Do you remember those occasions when you were in school when one person or group of people in your class did something stupid and you all got punished for it, despite the fact that it wasn't all of you? It felt really unfair didn't it? Well I'm starting to get flashbacks to that as the government lines up to kick the welfare state in the aftermath of the Philpott case.
What Mick and Mairead Philpott did was both disturbing and stupid. And very few people - even those on the left - are going to be lining up to defend Mick Philpott for using the welfare state to fund his lifestyle. But to watch George Osborne, - aided by the Tories pet newspaper the Daily Mail - use this as an opportunity to try and put down the welfare state, to see the Chancellor of the Exchequer, the second highest ranking member of the government, use the deaths of six children to justify his poor punishing budget, is both crass and repellent.
There are problems with the welfare system in the UK. Nobody is saying that there are not. There are some people who see it as a meal ticket which saves them from having to do some real work, but they are not the majority. The majority of those on welfare are people who are either temporarily unemployed - and incidentally I didn't see the government doing anything to actually increase the number of available jobs before they started slashing at welfare - or who are for one reason or another (perhaps sickness, perhaps caring for a sick relative) unable to work. Now they, rather than those who are actually responsible, are being forced to pay for the mistakes of those in banking sector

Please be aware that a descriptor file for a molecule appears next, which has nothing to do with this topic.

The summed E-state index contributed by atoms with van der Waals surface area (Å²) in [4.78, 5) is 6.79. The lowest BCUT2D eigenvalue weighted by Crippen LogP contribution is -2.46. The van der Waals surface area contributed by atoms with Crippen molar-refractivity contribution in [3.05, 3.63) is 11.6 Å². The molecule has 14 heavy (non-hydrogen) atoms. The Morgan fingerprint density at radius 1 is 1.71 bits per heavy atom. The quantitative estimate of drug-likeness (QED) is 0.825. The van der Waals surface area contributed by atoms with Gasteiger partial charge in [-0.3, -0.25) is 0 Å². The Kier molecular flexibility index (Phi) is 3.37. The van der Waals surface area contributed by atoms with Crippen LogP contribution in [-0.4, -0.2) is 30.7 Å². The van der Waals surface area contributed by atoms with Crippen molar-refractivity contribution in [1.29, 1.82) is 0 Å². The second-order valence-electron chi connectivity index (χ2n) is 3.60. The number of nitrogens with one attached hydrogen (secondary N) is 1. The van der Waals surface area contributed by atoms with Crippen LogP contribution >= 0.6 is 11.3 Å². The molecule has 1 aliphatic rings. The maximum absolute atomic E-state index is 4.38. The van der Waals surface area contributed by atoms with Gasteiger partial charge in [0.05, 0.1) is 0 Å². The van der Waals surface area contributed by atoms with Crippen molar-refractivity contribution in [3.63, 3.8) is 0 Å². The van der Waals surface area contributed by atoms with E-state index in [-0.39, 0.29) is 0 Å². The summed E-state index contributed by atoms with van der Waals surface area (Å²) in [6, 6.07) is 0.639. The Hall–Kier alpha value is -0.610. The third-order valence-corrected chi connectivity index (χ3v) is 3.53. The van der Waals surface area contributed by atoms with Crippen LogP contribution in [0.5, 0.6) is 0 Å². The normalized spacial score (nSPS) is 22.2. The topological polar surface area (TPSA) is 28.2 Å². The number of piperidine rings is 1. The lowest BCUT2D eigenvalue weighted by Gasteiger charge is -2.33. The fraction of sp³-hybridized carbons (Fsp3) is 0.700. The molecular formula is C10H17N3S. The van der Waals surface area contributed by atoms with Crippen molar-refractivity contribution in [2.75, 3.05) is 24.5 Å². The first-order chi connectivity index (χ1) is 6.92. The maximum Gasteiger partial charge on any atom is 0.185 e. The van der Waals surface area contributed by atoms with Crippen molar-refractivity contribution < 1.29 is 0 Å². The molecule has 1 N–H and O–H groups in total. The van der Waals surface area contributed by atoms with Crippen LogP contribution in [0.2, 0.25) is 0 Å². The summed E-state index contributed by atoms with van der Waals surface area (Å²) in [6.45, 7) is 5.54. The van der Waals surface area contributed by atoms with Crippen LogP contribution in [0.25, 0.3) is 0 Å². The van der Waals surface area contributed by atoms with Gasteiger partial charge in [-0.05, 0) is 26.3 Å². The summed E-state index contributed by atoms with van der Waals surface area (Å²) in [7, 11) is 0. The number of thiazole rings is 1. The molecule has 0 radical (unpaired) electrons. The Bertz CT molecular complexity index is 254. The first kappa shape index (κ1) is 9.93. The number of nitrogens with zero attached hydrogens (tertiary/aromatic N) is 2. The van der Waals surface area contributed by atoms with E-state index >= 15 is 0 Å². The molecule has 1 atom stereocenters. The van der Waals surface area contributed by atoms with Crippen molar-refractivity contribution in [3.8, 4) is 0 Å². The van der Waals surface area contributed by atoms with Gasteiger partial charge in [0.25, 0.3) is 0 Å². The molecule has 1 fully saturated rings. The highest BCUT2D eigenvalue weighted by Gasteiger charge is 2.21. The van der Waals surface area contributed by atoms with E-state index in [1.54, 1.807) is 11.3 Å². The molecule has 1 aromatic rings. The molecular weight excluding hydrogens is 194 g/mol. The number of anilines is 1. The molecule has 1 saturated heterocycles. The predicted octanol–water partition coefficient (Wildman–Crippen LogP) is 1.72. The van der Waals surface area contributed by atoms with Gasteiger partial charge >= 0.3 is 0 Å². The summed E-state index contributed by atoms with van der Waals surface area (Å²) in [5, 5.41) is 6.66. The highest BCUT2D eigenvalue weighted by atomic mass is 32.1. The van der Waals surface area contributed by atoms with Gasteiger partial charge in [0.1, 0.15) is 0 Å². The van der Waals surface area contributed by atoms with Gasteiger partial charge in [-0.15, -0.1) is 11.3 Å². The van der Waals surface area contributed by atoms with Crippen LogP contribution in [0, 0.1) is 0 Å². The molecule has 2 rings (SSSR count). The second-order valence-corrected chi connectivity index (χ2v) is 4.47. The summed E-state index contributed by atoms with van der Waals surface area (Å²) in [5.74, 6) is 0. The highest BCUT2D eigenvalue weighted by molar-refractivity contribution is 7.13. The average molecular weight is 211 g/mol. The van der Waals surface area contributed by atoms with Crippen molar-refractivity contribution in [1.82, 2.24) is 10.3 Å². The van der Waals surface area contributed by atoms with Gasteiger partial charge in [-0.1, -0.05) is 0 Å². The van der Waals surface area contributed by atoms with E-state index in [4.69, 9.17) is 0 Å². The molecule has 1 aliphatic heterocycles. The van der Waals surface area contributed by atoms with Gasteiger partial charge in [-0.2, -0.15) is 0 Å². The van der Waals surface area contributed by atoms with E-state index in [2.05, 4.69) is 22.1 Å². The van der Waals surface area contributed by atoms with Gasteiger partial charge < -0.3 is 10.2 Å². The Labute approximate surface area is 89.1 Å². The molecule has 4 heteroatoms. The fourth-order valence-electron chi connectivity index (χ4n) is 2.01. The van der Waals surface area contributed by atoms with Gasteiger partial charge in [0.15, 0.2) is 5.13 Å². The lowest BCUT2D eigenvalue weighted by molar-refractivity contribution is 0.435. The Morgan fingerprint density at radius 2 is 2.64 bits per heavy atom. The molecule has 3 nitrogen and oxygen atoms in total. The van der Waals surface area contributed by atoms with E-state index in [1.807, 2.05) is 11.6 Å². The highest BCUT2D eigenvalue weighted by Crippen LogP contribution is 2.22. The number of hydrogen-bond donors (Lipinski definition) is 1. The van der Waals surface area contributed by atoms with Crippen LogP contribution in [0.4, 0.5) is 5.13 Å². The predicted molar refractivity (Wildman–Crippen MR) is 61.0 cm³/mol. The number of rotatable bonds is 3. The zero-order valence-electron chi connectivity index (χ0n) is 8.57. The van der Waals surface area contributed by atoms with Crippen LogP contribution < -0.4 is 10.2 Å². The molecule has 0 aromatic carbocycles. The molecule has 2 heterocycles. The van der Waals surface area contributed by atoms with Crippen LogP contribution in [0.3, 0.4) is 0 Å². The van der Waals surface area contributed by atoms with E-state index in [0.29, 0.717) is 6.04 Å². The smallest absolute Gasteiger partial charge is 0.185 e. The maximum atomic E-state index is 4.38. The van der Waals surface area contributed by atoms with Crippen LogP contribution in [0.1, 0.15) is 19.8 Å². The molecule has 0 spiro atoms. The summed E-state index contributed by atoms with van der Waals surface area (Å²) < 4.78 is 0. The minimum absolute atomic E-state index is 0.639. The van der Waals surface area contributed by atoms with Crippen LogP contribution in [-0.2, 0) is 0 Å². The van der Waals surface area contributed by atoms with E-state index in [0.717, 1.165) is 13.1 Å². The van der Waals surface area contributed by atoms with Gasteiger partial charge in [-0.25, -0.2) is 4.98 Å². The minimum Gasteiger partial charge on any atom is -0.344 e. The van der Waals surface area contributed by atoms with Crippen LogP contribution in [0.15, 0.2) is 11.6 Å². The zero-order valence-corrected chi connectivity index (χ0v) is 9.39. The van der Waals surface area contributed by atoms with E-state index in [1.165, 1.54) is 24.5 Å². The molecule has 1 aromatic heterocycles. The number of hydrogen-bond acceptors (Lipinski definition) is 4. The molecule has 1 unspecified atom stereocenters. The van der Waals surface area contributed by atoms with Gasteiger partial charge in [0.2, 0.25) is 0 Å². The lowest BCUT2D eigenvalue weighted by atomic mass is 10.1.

I'm not sure what has prompted the Conservative front bench to adopt such a draconian attitude towards the welfare state. Perhaps it is the relative youth of the PM and his front bench team and a wish to quell some dangerous mumblings from the hard right of the Tory Party. What I do know, is that Cameron and co. have done things- not least to the NHS- that not even Mrs Thatcher in her prime would have dared to do. Since its formation after the Second World War the welfare state has been the backbone of Britain, and only those intent on some form of political suicide would ever dare to tamper with it.
It's also interesting to note the background of those behind the statements. The prime minister attended Eton and Oxford, and Osborne, is the heir to an Irish baronetcy and a massive fortune. Neither of them have the slightest idea of the importance of welfare to the millions of everyday Britons.
The government may believe that what they are doing is what is necessary for the country. But if they have any plans of still being in power after 2015 they need to understand that attacking the welfare state is not a way to win the next election.